China is now advancing its own “peace through strength” approach to the South China Sea, a combination of charm and militarism aimed at countering the United States in a front line theater in their emerging new cold war.
As those great power tensions intensify and war rhetoric mounts, nearby claimant states to the strategic maritime area like the Philippines are increasingly being put in the precarious middle. Indeed, the threat of collateral damage is rising.
During his latest visit (October 25) to the powerful Southern Theater Command, a military outpost in charge of protecting China’s security in the South China Sea and Taiwan Straits, Chinese President Xi Jinping said it was necessary for the military to “concentrate [on] preparations for fighting a war.”
The tough language echoed Xi’s late-2017 order to the country’s armed forces to be ready to “fight and win wars.” The rhetoric this time comes as the US will reportedly make a massive show of force in the South China Sea in November.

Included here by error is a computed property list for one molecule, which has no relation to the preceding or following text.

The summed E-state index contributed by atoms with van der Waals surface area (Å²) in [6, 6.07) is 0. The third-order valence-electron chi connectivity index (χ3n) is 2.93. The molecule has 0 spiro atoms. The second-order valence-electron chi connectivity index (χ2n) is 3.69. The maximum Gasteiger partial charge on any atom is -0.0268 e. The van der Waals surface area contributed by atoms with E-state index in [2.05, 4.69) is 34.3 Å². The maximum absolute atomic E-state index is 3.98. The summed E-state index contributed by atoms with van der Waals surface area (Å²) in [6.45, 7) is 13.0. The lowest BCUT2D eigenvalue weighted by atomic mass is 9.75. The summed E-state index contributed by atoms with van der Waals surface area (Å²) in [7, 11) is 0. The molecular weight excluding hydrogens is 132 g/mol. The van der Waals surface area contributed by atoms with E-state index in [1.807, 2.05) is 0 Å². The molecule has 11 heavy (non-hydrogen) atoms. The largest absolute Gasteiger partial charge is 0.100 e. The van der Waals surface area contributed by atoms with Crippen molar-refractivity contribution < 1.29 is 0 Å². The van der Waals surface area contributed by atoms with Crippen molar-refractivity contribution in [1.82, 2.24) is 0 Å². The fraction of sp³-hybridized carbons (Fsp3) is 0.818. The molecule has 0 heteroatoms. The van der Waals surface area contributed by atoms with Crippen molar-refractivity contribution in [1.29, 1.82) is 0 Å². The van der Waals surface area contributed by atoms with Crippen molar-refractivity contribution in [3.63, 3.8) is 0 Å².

China’s bellicose rhetoric, however, has gone hand-in-hand with ramped up charm offensives towards key South China Sea rivals, particularly the Philippines. Manila has said it won’t participate in the US-led show of force, which notably could take place when Xi is visiting the country.
Ahead of the Chinese leader’s first-ever state visit to the Philippines, China’s State Councilor and Foreign Minister Wang Yi made an unusual diplomatic visit to the Southeast Asian country earlier this month.
Atop Wang’s agenda was the negotiation of big ticket infrastructure projects and a possible joint exploration agreement in the South China Sea, both of which could be unveiled during Xi’s visit.
Instead of heading to the capital city of Manila, China’s top diplomat headed instead to Davao City, the hometown of Philippine President Rodrigo Duterte, where he met key Cabinet ministers as well as the Filipino leader.